Late Winter or Early Spring?

Recently, things were almost starting to feel a bit ‘spring-like’. Wishful thinking, I know! The herons on castle island were mending and building nests, the skylarks were singing as were the chaffinches and the ducks were all displaying to one another.

Heron next to its nest (c) Jeremy Squire

This changed last week however, a blast of cold wind and snow has halted the approach to spring and sent us back into the depths of winter. Thankfully it only lasted a few days. I checked on our herons and they have stopped building momentarily and have been laying low… I don’t blame them in the winds we have been having! It is quite common to have herons on eggs in late February, but no luck so far!

There has been *some* heat in the sun recently.

Occasionally in February I would see my first butterfly or bumblebee of the year, my first reaction was of pure joy, but I would soon think about how this butterfly or bee would soon inevitably be facing some pretty cold late winter/early spring weather and would hope that it would find a spot to hunker down and survive for a few more weeks! Normally its a fleeting glimpse of a fly-by butterfly (usually peacock or small tortoiseshell) looking for the very few nectar sources that are out at the moment – snowdrops or daffodils mainly.

It’s been nice watching the Short-eared Owls at Kirkgate in the evening. I hadn’t seen any here until mid-January. They have been putting on a good show quartering over the point hunting for voles and mice.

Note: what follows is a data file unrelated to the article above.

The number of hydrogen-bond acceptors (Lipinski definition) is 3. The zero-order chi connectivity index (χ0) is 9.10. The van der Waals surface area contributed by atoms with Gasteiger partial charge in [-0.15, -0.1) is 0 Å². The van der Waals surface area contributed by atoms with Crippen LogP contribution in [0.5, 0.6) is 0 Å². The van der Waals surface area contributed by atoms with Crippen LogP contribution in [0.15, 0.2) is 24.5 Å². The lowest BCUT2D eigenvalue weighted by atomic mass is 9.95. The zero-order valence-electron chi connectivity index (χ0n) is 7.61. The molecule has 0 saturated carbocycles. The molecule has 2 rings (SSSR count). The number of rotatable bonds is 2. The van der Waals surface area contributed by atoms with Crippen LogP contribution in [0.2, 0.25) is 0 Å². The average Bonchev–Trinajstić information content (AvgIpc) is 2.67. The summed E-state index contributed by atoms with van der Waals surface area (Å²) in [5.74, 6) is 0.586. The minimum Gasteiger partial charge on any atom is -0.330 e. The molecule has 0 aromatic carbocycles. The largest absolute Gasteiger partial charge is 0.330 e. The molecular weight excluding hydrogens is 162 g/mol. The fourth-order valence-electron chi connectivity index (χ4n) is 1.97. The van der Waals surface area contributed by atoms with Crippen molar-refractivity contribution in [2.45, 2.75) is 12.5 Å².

The photos below show West Lomond 3 days apart…. no wonder the loch levels have risen so much over the last week with all of the snow melt and rainfall.

The rise in water levels mean that our numbers of duck on the loch have dropped. Dabbling ducks (Mallard, Wigeon, Teal, Pintail etc.) prefer shallower water for feeding. The loch has raised a couple of feet meaning these birds will prefer to feed elsewhere. Our diving ducks (Tufted Duck, Pochard, Goldeneye, Goosander, Red-Breasted Merganser etc.) wont mind too much about the water levels as they can live with a little bit of fluctuation. Was really nice to see 25 Greater Scaup using the loch.

Other signs of spring include….

Oystercatcher numbers are steadily building
Robins ‘geein it laldy’
Lapwing calling and shimmering in the late winter sun

Next week we will be into meteorological spring, then shortly after that we will start to see our first Sand Martin and Osprey – I am getting too far ahead of myself now….

About SimonR

I am a keen naturalist/wildlife conservationist from North-East Scotland. I work at Loch Leven National Nature Reserve as a Reserve Officer and have a deep interest in conservation and wildlife management in Scotland. Keen Birder, naturalist and practical habitat management enthusiast.
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1 Response to Late Winter or Early Spring?

  1. Anne says:

    Wonderful photographs to accompany your narrative.

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